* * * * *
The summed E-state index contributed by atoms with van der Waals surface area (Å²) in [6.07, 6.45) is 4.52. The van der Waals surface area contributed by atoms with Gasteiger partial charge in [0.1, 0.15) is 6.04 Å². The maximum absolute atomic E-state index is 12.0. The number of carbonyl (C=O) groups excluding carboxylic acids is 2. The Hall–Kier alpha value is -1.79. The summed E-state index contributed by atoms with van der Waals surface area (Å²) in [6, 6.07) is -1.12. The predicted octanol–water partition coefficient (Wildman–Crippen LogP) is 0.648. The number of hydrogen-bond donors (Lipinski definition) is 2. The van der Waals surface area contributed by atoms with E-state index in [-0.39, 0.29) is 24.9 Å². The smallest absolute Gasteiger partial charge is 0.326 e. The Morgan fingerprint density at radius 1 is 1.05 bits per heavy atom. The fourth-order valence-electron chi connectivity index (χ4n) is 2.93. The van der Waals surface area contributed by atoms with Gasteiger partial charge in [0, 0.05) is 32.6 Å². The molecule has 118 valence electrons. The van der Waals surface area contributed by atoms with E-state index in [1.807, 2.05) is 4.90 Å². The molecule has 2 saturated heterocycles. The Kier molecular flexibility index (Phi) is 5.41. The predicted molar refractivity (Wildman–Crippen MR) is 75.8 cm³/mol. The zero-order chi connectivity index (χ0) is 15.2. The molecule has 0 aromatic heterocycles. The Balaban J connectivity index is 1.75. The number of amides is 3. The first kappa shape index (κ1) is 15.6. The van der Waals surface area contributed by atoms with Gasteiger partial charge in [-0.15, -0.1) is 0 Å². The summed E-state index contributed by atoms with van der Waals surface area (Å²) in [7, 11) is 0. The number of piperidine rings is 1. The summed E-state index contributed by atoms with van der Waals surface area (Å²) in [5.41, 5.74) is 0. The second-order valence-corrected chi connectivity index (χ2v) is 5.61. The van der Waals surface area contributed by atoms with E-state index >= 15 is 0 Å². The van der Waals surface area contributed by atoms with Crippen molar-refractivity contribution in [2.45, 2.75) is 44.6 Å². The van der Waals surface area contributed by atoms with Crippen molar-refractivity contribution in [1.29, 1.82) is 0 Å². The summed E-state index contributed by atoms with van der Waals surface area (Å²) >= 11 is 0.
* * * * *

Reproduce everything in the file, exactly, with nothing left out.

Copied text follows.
The summed E-state index contributed by atoms with van der Waals surface area (Å²) in [6.07, 6.45) is 4.52. The van der Waals surface area contributed by atoms with Gasteiger partial charge in [0.1, 0.15) is 6.04 Å². The maximum absolute atomic E-state index is 12.0. The number of carbonyl (C=O) groups excluding carboxylic acids is 2. The Hall–Kier alpha value is -1.79. The summed E-state index contributed by atoms with van der Waals surface area (Å²) in [6, 6.07) is -1.12. The predicted octanol–water partition coefficient (Wildman–Crippen LogP) is 0.648. The number of hydrogen-bond donors (Lipinski definition) is 2. The van der Waals surface area contributed by atoms with E-state index in [-0.39, 0.29) is 24.9 Å². The smallest absolute Gasteiger partial charge is 0.326 e. The Morgan fingerprint density at radius 1 is 1.05 bits per heavy atom. The fourth-order valence-electron chi connectivity index (χ4n) is 2.93. The van der Waals surface area contributed by atoms with Gasteiger partial charge in [0, 0.05) is 32.6 Å². The molecule has 118 valence electrons. The van der Waals surface area contributed by atoms with E-state index in [1.807, 2.05) is 4.90 Å². The molecule has 2 saturated heterocycles. The Kier molecular flexibility index (Phi) is 5.41. The predicted molar refractivity (Wildman–Crippen MR) is 75.8 cm³/mol. The zero-order chi connectivity index (χ0) is 15.2. The molecule has 0 aromatic heterocycles. The Balaban J connectivity index is 1.75. The number of amides is 3. The first kappa shape index (κ1) is 15.6. The van der Waals surface area contributed by atoms with Gasteiger partial charge in [-0.15, -0.1) is 0 Å². The summed E-state index contributed by atoms with van der Waals surface area (Å²) in [7, 11) is 0. The number of piperidine rings is 1. The summed E-state index contributed by atoms with van der Waals surface area (Å²) in [5.41, 5.74) is 0. The second-order valence-corrected chi connectivity index (χ2v) is 5.61. The van der Waals surface area contributed by atoms with E-state index >= 15 is 0 Å². The van der Waals surface area contributed by atoms with Crippen molar-refractivity contribution in [2.45, 2.75) is 44.6 Å². The van der Waals surface area contributed by atoms with Crippen molar-refractivity contribution in [1.29, 1.82) is 0 Å². The summed E-state index contributed by atoms with van der Waals surface area (Å²) >= 11 is 0.